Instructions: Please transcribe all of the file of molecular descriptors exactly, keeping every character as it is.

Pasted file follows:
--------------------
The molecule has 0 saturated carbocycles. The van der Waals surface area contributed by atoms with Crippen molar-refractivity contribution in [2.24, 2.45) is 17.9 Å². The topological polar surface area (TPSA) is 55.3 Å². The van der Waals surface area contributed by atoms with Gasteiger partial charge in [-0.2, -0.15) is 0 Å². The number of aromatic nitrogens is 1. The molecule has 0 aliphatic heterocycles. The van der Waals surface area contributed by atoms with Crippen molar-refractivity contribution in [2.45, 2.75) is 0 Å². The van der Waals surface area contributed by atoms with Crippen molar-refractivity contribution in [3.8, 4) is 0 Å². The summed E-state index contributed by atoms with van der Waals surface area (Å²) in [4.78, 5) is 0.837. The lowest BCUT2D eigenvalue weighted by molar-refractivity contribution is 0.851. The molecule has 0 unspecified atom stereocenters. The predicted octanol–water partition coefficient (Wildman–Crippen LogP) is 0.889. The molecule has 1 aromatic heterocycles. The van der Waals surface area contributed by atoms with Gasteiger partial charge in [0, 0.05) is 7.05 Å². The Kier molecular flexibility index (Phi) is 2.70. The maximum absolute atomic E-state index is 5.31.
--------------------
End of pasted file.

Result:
The molecule has 0 saturated carbocycles. The van der Waals surface area contributed by atoms with Crippen molar-refractivity contribution in [2.24, 2.45) is 17.9 Å². The topological polar surface area (TPSA) is 55.3 Å². The van der Waals surface area contributed by atoms with Gasteiger partial charge in [-0.2, -0.15) is 0 Å². The number of aromatic nitrogens is 1. The molecule has 0 aliphatic heterocycles. The van der Waals surface area contributed by atoms with Crippen molar-refractivity contribution in [2.45, 2.75) is 0 Å². The van der Waals surface area contributed by atoms with Crippen molar-refractivity contribution in [3.8, 4) is 0 Å². The summed E-state index contributed by atoms with van der Waals surface area (Å²) in [4.78, 5) is 0.837. The lowest BCUT2D eigenvalue weighted by molar-refractivity contribution is 0.851. The molecule has 0 unspecified atom stereocenters. The predicted octanol–water partition coefficient (Wildman–Crippen LogP) is 0.889. The molecule has 1 aromatic heterocycles. The van der Waals surface area contributed by atoms with Gasteiger partial charge in [0, 0.05) is 7.05 Å². The Kier molecular flexibility index (Phi) is 2.70. The maximum absolute atomic E-state index is 5.31.